Hustles Tale of GOP Hypocrisy
Publisher's revelations bring into question whether Rep. Barr
can claim the moral high ground.
Los Angeles Times, Tuesday, January 19, 1999
© Copyright 1999 Los Angeles Times
just a minute! Suddenly, the media elite is not interested in
the sexual lives of politicians. After hounding the president
for six years, they've decided that it's not fair to do the same
to his enemies.
news organizations, from the New York Times to the Associated
Press, insist Larry Flynt has gone too far, and they refuse to
report his revelations concerning the hypocrisy of Rep. Bob Barr,
the lead congressional actor in making the personal life of Bill
Clinton the nation's business. It was the Georgia Republican who
first called for Clinton's impeachment two years ago and who's
now the pit bull among House prosecutors.
passion to get the president stems from many sources, including
racial politics. Like Senate GOP leader Trent Lott of Mississippi,
Barr has been associated with the white supremacist Council of
Conservative Citizens, which considers race mixing a grave threat
to the nation. Both have lied about their involvement with the
racist group, an involvement that betrays their oaths to uphold
the equal rights guaranteed by the Constitution.
race has been kept in the background while the Republican right
wing finds it more advantageous to stress "family values"
issues relating to abortion and gay rights. Thus, Flynt's information
on the thrice-married Barr's betrayal of those values, laid out
in a sworn affidavit by his ex-wife Gail, is highly relevant.
has attacked Flynt while avoiding the specifics of his ex-wife's
charges. But Gail Barr is a credible source; she worked as a CIA
analyst, was granted custody of the Barr children and works today
for the federal government. According to her affidavit: "When
I became pregnant the third time, I was 38 years old, concerned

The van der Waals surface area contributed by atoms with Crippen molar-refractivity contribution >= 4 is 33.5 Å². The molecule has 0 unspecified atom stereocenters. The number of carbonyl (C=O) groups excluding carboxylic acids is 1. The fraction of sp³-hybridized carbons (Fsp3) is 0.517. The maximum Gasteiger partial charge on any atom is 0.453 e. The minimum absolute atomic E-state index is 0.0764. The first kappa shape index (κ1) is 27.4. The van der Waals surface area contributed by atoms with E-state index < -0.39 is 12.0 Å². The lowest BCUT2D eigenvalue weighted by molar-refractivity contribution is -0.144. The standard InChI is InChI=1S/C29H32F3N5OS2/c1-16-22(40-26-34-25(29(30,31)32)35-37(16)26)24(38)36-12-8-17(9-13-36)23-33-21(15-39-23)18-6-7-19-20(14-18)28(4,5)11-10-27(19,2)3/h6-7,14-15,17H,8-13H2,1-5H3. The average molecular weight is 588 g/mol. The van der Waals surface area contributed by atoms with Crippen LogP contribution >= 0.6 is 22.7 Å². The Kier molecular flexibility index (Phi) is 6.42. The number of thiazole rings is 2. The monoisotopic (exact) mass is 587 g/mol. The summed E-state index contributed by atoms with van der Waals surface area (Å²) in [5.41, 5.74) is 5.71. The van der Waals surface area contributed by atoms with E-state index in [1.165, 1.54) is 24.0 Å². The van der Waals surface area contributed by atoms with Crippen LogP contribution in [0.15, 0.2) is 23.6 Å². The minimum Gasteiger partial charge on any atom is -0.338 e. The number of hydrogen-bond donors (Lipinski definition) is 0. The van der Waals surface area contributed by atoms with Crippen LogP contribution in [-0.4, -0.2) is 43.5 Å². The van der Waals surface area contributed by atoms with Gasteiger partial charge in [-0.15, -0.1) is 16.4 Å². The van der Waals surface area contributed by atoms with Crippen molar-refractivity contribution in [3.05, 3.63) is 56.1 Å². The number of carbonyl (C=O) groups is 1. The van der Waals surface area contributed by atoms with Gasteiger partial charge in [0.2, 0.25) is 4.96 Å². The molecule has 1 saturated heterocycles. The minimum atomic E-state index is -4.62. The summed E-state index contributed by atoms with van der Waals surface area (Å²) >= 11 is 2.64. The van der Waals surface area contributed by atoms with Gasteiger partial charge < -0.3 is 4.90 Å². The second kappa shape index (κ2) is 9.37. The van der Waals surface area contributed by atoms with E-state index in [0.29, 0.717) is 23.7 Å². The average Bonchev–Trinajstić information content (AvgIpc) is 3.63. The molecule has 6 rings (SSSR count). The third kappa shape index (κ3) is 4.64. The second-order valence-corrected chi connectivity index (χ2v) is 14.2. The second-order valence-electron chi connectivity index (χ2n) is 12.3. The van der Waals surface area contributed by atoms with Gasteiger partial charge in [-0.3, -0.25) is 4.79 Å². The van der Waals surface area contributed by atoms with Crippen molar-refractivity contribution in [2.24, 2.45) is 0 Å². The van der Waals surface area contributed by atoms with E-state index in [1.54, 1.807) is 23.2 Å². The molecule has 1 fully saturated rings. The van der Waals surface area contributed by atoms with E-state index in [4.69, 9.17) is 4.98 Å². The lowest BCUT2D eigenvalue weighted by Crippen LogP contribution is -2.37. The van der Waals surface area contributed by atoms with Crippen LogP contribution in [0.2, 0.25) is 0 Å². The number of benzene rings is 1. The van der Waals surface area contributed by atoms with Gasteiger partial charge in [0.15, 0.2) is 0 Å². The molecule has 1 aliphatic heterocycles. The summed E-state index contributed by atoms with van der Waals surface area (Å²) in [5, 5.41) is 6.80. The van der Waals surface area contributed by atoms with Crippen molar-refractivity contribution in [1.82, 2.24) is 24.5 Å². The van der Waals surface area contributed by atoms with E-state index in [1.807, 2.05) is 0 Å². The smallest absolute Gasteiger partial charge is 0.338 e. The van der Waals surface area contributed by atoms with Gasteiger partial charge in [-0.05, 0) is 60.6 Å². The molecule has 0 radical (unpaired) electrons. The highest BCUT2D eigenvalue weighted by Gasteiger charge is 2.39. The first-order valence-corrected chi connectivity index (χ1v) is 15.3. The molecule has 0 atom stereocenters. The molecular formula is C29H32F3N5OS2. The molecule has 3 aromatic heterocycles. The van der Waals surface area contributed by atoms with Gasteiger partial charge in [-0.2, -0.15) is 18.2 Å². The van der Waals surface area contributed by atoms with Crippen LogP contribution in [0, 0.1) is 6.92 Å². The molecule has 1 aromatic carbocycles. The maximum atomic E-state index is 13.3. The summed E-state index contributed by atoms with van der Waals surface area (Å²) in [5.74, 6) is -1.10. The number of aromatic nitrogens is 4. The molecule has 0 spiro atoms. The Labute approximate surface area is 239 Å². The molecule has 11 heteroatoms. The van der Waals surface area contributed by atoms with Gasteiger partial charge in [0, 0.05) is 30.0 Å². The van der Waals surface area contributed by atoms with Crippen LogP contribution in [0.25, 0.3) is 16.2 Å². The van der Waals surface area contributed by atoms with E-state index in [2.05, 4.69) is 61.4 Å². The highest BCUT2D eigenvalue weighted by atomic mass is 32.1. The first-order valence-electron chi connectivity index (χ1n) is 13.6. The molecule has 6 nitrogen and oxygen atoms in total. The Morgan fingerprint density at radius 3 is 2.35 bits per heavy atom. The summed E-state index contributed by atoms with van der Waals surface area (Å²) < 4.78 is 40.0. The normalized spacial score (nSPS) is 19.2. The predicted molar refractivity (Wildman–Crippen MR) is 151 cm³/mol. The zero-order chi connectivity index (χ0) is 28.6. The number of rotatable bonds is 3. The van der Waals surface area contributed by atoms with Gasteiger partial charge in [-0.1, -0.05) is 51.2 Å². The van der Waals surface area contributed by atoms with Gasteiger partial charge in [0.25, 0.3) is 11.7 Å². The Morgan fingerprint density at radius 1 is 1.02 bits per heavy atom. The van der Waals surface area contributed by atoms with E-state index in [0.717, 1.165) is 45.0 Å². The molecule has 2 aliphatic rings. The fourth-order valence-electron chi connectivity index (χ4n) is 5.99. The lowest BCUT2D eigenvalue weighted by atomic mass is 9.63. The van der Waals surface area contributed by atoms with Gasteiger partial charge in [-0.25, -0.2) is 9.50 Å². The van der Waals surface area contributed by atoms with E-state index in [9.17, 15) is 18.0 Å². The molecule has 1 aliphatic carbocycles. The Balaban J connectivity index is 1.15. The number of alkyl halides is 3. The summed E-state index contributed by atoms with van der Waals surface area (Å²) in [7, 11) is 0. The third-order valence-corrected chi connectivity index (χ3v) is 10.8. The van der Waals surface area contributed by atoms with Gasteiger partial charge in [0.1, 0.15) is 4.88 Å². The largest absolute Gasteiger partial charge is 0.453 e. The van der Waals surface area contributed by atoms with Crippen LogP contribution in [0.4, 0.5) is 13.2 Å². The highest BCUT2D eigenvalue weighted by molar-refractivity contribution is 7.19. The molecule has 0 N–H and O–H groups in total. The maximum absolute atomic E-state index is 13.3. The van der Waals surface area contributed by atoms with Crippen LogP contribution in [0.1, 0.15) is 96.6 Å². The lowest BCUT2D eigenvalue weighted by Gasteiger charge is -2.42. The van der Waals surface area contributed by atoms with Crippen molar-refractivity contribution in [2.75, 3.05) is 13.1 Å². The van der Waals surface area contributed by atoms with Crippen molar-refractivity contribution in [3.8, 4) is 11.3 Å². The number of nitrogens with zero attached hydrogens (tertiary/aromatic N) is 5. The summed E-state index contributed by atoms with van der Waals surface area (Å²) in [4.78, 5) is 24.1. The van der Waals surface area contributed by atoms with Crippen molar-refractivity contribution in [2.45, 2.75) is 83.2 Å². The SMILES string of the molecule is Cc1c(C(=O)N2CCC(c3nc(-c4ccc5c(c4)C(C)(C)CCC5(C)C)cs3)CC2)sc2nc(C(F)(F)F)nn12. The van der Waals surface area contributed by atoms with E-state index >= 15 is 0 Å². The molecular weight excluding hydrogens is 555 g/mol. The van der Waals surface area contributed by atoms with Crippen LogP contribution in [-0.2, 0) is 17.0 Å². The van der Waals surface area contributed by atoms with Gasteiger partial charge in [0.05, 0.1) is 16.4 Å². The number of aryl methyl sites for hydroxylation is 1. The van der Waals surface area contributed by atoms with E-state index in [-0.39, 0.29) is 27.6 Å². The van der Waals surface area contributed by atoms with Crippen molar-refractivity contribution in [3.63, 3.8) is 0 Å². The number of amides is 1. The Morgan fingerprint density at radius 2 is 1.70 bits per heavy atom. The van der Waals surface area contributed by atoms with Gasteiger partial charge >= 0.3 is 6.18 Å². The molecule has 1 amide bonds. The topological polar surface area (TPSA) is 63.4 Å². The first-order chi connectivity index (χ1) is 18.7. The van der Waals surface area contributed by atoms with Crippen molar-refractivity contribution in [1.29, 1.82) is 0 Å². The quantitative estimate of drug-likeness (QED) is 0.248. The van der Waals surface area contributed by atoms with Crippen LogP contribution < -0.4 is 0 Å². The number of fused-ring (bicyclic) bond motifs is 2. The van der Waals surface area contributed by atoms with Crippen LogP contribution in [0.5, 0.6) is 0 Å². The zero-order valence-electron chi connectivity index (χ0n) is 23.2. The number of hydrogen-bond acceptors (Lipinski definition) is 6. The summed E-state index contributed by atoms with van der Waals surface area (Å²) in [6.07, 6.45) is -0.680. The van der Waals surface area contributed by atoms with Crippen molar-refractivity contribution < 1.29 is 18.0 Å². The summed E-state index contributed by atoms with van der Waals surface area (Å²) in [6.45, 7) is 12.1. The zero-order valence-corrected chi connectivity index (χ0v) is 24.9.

with health complications the pregnancy might present, and Bob's
[legal] practice was slow, and he was not home much. We did not
have any health insurance. I asked Bob what we should do, whether
I should have an abortion. He said it was entirely my decision
and that I should do whatever I wanted to do."
the point of the pro-choice argument: It's only the woman, faced,
as was Barr's wife, with the complexity of a pregnancy, who should
make the decision. Yet Barr has led the battle in Congress against
choice, no matter the circumstance, including rape, incest and
when the mother's life is at stake.
was also principal author of the Defense of Marriage Act denying
the states the right to recognize homosexual marriage. He argued
that if homosexual unions were accepted, "The very foundations
of our society are in danger of being burned. The flames of hedonism,
the flames of narcissism, the flames of self-centered morality
are licking at the very foundations of our society: the family
assumption is that gays, unlike heterosexuals, are incapable of
living by a morality that is not self-centered. Yet Gail Barr's
affidavit states her husband put his political ambitions before
her needs when she was diagnosed with breast cancer: "I asked
him to stop campaigning after my cancer surgery and while going
through chemotherapy, but he refused. . . He never went to the
chemotherapy treatments with me. He was not there for me when
I needed him."
Bob Barr's "narcissism" with the loving example set
by tens of thousands of homosexuals who have nursed their partners
through the ravages of AIDS. But in the eyes of the right wing,
gays are damned not by what they do but by who they are. Otherwise
Trent Lott would not be blocking the nomination of much respected
San Francisco philanthropist James Hormel as ambassador to tiny
a word on the "hedonism" ascribed by family values conservatives
like Barr to homosexuals and anyone else critical of right wing
divide-and-conquer politics. According to Gail Barr's affidavit,
Bob Barr had an extramarital affair with a woman who was to become
his third wife. Yet, when he and the woman were deposed in the
divorce proceeding, both refused to answer, on grounds of possible
self-incrimination, questions about their alleged adultery. If
that principle of privacy had been extended to Clinton, think
of the grief the country would have been spared.
Larry Flynt for giving the nation a reality check. Of course,
we wouldn't need him if the religious right congressmen had just
remembered that wisdom in the Bible about not casting the first